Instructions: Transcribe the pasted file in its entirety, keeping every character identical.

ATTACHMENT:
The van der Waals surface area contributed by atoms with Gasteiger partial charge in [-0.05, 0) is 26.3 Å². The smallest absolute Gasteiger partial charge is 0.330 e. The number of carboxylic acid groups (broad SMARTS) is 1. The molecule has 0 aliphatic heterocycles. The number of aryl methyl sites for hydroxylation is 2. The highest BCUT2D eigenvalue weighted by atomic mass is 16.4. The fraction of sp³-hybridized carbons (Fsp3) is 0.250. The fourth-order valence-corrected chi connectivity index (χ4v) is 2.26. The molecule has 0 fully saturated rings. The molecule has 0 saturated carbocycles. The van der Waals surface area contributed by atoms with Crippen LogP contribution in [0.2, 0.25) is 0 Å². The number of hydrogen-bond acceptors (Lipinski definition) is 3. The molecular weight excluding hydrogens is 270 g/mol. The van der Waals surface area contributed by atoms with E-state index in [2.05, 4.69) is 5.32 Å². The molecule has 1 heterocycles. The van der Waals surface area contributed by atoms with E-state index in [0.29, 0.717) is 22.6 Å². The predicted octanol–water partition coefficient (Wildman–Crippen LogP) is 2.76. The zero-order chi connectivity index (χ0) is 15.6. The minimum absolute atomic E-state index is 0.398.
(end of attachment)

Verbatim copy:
The van der Waals surface area contributed by atoms with Gasteiger partial charge in [-0.05, 0) is 26.3 Å². The smallest absolute Gasteiger partial charge is 0.330 e. The number of carboxylic acid groups (broad SMARTS) is 1. The molecule has 0 aliphatic heterocycles. The number of aryl methyl sites for hydroxylation is 2. The highest BCUT2D eigenvalue weighted by atomic mass is 16.4. The fraction of sp³-hybridized carbons (Fsp3) is 0.250. The fourth-order valence-corrected chi connectivity index (χ4v) is 2.26. The molecule has 0 fully saturated rings. The molecule has 0 saturated carbocycles. The van der Waals surface area contributed by atoms with Crippen LogP contribution in [0.2, 0.25) is 0 Å². The number of hydrogen-bond acceptors (Lipinski definition) is 3. The molecular weight excluding hydrogens is 270 g/mol. The van der Waals surface area contributed by atoms with E-state index in [2.05, 4.69) is 5.32 Å². The molecule has 1 heterocycles. The van der Waals surface area contributed by atoms with E-state index in [0.29, 0.717) is 22.6 Å². The predicted octanol–water partition coefficient (Wildman–Crippen LogP) is 2.76. The zero-order chi connectivity index (χ0) is 15.6. The minimum absolute atomic E-state index is 0.398.